A $2.4 million contract has been awarded for the long-awaited restoration of Edison Memorial Tower, a historic structure in Edison State Park in Middlesex County that honors the inventor Thomas Alva Edison, state Environmental Protection Commissioner Bob Martin announced Thursday.
Astral Construction Services of Bergenfield is expected to begin in the near future to repair the Art Deco monument that dates to 1937. The tower has been closed to the public and surrounded by a cyclone fence for several years because of crumbling concrete that made the structure hazardous.
"This is a terrific collaborative effort to restore an important piece of the state's history, and to honor one of its great residents — Thomas Alva Edison,'' Martin said. "It is part of our continuing effort to protect the state's existing natural and historic resources, an effort that is a priority for the Christie Administration. We are delighted to see this restoration work finally begin.''
Funding for the project includes $1.5 million in Corporate Business Tax revenue and additional state funds, and 4875,000 from the Middlesex County Open Space, Recreation, Farmland and Historic Preservation Trust Fund, and the Edison Memorial Tower Corp. a nonprofit group dedicated to preserving the tower.
"The Edison Memorial Tower Corporation appreciates the community's ongoing support for this restoration project," Nancy Zerbe, the organization‘s president, said. "We hope the public will join us this summer to watch the scaffolding go up and the work get under way.''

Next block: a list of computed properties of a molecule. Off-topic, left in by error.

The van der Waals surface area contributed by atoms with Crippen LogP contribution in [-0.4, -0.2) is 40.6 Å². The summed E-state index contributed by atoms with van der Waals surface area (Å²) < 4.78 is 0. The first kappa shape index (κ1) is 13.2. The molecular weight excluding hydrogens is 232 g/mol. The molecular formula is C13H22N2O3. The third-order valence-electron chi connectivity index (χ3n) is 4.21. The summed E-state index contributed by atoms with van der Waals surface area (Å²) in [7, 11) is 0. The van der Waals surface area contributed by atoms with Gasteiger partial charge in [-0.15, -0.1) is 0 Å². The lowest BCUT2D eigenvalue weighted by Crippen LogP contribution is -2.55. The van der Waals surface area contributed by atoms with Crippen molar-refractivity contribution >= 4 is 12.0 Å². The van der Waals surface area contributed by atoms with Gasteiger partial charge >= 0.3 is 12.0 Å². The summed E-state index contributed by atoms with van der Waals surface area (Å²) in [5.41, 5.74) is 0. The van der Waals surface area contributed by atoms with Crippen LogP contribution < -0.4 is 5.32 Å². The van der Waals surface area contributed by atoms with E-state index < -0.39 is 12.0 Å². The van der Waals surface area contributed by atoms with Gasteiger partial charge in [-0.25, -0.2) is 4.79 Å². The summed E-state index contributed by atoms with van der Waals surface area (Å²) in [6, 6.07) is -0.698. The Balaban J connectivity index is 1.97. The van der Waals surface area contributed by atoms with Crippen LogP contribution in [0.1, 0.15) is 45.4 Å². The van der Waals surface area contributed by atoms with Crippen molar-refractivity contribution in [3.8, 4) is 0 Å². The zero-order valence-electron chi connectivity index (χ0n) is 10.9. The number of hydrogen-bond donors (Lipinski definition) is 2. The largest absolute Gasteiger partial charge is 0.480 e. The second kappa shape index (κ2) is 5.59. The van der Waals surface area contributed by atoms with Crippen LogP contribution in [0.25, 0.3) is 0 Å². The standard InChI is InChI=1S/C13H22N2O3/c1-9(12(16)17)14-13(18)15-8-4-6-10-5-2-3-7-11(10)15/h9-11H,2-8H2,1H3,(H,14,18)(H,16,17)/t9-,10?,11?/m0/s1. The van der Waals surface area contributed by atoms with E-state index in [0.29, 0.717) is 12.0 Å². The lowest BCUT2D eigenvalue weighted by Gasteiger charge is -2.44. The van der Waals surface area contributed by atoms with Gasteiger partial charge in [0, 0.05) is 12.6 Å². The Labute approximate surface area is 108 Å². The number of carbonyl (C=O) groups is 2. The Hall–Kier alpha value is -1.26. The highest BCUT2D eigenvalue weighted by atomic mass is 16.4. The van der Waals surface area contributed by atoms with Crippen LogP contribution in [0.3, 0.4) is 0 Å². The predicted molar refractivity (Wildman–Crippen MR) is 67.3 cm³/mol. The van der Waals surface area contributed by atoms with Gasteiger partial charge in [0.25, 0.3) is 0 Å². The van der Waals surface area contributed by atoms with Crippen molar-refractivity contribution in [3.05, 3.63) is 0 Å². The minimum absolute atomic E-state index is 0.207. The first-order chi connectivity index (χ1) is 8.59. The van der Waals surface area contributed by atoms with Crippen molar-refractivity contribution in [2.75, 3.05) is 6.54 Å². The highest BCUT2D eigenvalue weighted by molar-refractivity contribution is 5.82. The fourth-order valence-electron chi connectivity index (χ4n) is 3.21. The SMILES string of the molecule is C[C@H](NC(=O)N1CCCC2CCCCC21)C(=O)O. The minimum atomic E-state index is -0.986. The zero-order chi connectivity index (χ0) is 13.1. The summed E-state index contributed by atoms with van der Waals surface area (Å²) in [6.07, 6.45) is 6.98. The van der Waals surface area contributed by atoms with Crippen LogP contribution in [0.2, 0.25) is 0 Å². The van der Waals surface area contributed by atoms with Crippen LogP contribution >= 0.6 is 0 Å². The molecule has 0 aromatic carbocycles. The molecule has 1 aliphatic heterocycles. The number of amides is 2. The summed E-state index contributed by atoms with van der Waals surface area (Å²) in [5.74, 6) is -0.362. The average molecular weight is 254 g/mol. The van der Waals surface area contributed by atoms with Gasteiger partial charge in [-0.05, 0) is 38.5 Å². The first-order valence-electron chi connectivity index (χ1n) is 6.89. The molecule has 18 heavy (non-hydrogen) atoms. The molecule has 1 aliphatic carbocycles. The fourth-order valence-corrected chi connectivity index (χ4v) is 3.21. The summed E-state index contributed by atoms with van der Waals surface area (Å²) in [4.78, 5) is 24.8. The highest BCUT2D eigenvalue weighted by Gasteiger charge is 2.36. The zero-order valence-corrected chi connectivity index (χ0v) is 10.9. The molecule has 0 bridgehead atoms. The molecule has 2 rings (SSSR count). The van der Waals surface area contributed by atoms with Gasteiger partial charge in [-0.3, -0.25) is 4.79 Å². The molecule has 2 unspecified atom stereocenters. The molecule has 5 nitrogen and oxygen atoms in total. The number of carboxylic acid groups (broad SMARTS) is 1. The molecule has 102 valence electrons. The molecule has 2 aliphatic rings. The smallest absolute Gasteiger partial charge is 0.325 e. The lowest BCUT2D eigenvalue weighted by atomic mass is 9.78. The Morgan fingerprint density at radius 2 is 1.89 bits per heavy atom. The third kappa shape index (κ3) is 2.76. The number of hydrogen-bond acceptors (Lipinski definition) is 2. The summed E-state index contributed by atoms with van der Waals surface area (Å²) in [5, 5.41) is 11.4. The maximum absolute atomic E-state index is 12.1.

The tower is located within the 36-acre Edison State Park, which is jointly administered by the DEP, Edison Township, and the Edison Memorial Tower Corp. The park's historic elements, known collectively as the Thomas Edison Center at Menlo Park, include the tower, several smaller commemorative monuments, a museum devoted to Edison, and the foundations of some of Edison's original laboratory buildings.
The park is the site of Edison's Menlo Park laboratory, where the inventor established the world's first organized research and development laboratory, perfected the incandescent lamp, developed a complete system for generating and distributing electric current, and invented the phonograph.
In addition to making the structure safer, work to be done on the tower includes cleaning and restoring the exposed aggregate concrete; restoration of lighting, including the large Pyrex glass light bulb at the top of the structure; replacement of the speaker system; restoration of the bronze door and plaques around the perimeter of the base; restoration of the stone plaza, and electrical, plumbing, and drainage repairs.
Architectural management will be provided by Mills & Schnoering Architects of Princeton.
— TOM HESTER SR., NEWJERSEYNEWSROOM.COM